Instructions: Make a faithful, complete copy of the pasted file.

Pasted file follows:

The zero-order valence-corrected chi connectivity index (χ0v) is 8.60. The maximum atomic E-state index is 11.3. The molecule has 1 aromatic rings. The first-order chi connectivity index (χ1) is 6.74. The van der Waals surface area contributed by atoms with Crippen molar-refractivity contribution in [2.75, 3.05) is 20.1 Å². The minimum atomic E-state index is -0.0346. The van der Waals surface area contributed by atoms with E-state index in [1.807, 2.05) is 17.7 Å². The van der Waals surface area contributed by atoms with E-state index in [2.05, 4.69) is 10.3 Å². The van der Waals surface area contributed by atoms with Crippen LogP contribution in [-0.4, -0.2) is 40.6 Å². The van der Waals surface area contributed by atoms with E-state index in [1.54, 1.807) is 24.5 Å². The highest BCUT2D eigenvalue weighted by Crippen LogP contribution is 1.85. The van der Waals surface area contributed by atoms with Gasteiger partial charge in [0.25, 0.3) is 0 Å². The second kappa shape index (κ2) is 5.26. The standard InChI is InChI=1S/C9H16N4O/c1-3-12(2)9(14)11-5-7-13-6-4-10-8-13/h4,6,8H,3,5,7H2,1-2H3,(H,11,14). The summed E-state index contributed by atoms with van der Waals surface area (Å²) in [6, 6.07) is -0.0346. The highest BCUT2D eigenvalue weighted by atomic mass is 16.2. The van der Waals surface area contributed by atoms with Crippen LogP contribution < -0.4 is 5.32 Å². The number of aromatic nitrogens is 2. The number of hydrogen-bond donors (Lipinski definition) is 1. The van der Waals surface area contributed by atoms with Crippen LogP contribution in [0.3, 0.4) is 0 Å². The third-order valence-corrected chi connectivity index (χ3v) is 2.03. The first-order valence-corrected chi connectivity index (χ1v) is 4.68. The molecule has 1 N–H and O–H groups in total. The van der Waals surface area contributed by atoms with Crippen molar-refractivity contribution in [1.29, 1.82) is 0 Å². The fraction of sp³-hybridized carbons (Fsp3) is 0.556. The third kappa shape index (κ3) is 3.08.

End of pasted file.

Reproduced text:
The zero-order valence-corrected chi connectivity index (χ0v) is 8.60. The maximum atomic E-state index is 11.3. The molecule has 1 aromatic rings. The first-order chi connectivity index (χ1) is 6.74. The van der Waals surface area contributed by atoms with Crippen molar-refractivity contribution in [2.75, 3.05) is 20.1 Å². The minimum atomic E-state index is -0.0346. The van der Waals surface area contributed by atoms with E-state index in [1.807, 2.05) is 17.7 Å². The van der Waals surface area contributed by atoms with E-state index in [2.05, 4.69) is 10.3 Å². The van der Waals surface area contributed by atoms with Crippen LogP contribution in [-0.4, -0.2) is 40.6 Å². The van der Waals surface area contributed by atoms with E-state index in [1.54, 1.807) is 24.5 Å². The highest BCUT2D eigenvalue weighted by Crippen LogP contribution is 1.85. The van der Waals surface area contributed by atoms with Gasteiger partial charge in [0.25, 0.3) is 0 Å². The second kappa shape index (κ2) is 5.26. The standard InChI is InChI=1S/C9H16N4O/c1-3-12(2)9(14)11-5-7-13-6-4-10-8-13/h4,6,8H,3,5,7H2,1-2H3,(H,11,14). The summed E-state index contributed by atoms with van der Waals surface area (Å²) in [6, 6.07) is -0.0346. The highest BCUT2D eigenvalue weighted by atomic mass is 16.2. The van der Waals surface area contributed by atoms with Crippen LogP contribution < -0.4 is 5.32 Å². The number of aromatic nitrogens is 2. The number of hydrogen-bond donors (Lipinski definition) is 1. The van der Waals surface area contributed by atoms with Crippen LogP contribution in [0.3, 0.4) is 0 Å². The third-order valence-corrected chi connectivity index (χ3v) is 2.03. The first-order valence-corrected chi connectivity index (χ1v) is 4.68. The molecule has 1 N–H and O–H groups in total. The van der Waals surface area contributed by atoms with Crippen molar-refractivity contribution in [1.29, 1.82) is 0 Å². The fraction of sp³-hybridized carbons (Fsp3) is 0.556. The third kappa shape index (κ3) is 3.08.